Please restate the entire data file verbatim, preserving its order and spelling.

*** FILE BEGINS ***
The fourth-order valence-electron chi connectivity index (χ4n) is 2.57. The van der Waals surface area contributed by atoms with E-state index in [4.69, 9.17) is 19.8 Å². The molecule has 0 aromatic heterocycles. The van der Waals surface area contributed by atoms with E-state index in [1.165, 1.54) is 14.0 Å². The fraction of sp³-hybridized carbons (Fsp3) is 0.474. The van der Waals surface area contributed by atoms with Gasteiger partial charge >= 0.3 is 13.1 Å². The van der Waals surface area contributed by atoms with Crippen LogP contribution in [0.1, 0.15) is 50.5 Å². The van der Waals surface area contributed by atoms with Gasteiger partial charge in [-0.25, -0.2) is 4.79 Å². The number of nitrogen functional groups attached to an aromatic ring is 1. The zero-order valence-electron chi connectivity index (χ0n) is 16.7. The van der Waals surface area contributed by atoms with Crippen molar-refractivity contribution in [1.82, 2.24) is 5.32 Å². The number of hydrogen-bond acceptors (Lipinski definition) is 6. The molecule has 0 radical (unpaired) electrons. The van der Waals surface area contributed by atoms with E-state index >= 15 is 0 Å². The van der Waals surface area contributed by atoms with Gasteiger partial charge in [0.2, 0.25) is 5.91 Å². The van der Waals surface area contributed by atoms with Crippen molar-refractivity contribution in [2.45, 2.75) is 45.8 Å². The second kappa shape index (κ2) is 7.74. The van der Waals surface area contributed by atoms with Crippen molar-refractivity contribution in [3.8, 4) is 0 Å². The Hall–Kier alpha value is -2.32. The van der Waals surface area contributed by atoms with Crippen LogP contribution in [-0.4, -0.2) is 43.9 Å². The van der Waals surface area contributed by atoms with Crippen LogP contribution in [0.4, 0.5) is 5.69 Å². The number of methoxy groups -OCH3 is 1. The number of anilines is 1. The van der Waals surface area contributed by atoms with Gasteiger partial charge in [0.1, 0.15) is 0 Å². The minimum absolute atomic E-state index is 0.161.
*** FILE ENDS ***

The fourth-order valence-electron chi connectivity index (χ4n) is 2.57. The van der Waals surface area contributed by atoms with E-state index in [4.69, 9.17) is 19.8 Å². The molecule has 0 aromatic heterocycles. The van der Waals surface area contributed by atoms with E-state index in [1.165, 1.54) is 14.0 Å². The fraction of sp³-hybridized carbons (Fsp3) is 0.474. The van der Waals surface area contributed by atoms with Gasteiger partial charge >= 0.3 is 13.1 Å². The van der Waals surface area contributed by atoms with Crippen LogP contribution in [0.1, 0.15) is 50.5 Å². The van der Waals surface area contributed by atoms with Gasteiger partial charge in [-0.25, -0.2) is 4.79 Å². The number of nitrogen functional groups attached to an aromatic ring is 1. The zero-order valence-electron chi connectivity index (χ0n) is 16.7. The van der Waals surface area contributed by atoms with Crippen molar-refractivity contribution in [1.82, 2.24) is 5.32 Å². The number of hydrogen-bond acceptors (Lipinski definition) is 6. The molecule has 0 radical (unpaired) electrons. The van der Waals surface area contributed by atoms with E-state index >= 15 is 0 Å². The van der Waals surface area contributed by atoms with Gasteiger partial charge in [0.2, 0.25) is 5.91 Å². The van der Waals surface area contributed by atoms with Crippen molar-refractivity contribution in [2.45, 2.75) is 45.8 Å². The second kappa shape index (κ2) is 7.74. The van der Waals surface area contributed by atoms with Crippen molar-refractivity contribution in [3.8, 4) is 0 Å². The Hall–Kier alpha value is -2.32. The van der Waals surface area contributed by atoms with Crippen LogP contribution in [-0.4, -0.2) is 43.9 Å². The van der Waals surface area contributed by atoms with Crippen LogP contribution in [0.4, 0.5) is 5.69 Å². The number of methoxy groups -OCH3 is 1. The number of anilines is 1. The van der Waals surface area contributed by atoms with Gasteiger partial charge in [0.1, 0.15) is 0 Å². The minimum absolute atomic E-state index is 0.161.